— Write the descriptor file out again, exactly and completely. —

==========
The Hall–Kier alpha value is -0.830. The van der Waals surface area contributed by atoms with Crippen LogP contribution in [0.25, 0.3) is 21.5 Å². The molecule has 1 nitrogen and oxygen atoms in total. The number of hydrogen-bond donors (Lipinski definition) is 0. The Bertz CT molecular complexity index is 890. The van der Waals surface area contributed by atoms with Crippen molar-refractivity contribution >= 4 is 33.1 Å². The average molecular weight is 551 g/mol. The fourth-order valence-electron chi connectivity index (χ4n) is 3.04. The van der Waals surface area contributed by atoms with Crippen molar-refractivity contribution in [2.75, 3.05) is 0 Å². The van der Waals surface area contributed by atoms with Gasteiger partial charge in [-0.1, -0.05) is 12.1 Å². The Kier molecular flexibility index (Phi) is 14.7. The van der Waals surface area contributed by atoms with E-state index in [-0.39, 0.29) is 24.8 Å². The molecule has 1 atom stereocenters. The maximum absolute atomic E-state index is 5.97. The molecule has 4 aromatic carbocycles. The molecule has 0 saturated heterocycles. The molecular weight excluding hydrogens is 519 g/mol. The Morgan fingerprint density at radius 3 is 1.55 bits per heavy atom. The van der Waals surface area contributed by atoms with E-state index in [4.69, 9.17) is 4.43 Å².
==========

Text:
The Hall–Kier alpha value is -0.830. The van der Waals surface area contributed by atoms with Crippen LogP contribution in [0.25, 0.3) is 21.5 Å². The molecule has 1 nitrogen and oxygen atoms in total. The number of hydrogen-bond donors (Lipinski definition) is 0. The Bertz CT molecular complexity index is 890. The van der Waals surface area contributed by atoms with Crippen molar-refractivity contribution >= 4 is 33.1 Å². The average molecular weight is 551 g/mol. The fourth-order valence-electron chi connectivity index (χ4n) is 3.04. The van der Waals surface area contributed by atoms with Crippen molar-refractivity contribution in [2.75, 3.05) is 0 Å². The van der Waals surface area contributed by atoms with Gasteiger partial charge in [-0.1, -0.05) is 12.1 Å². The Kier molecular flexibility index (Phi) is 14.7. The van der Waals surface area contributed by atoms with E-state index in [-0.39, 0.29) is 24.8 Å². The molecule has 1 atom stereocenters. The maximum absolute atomic E-state index is 5.97. The molecule has 4 aromatic carbocycles. The molecule has 0 saturated heterocycles. The molecular weight excluding hydrogens is 519 g/mol. The Morgan fingerprint density at radius 3 is 1.55 bits per heavy atom. The van der Waals surface area contributed by atoms with E-state index in [4.69, 9.17) is 4.43 Å².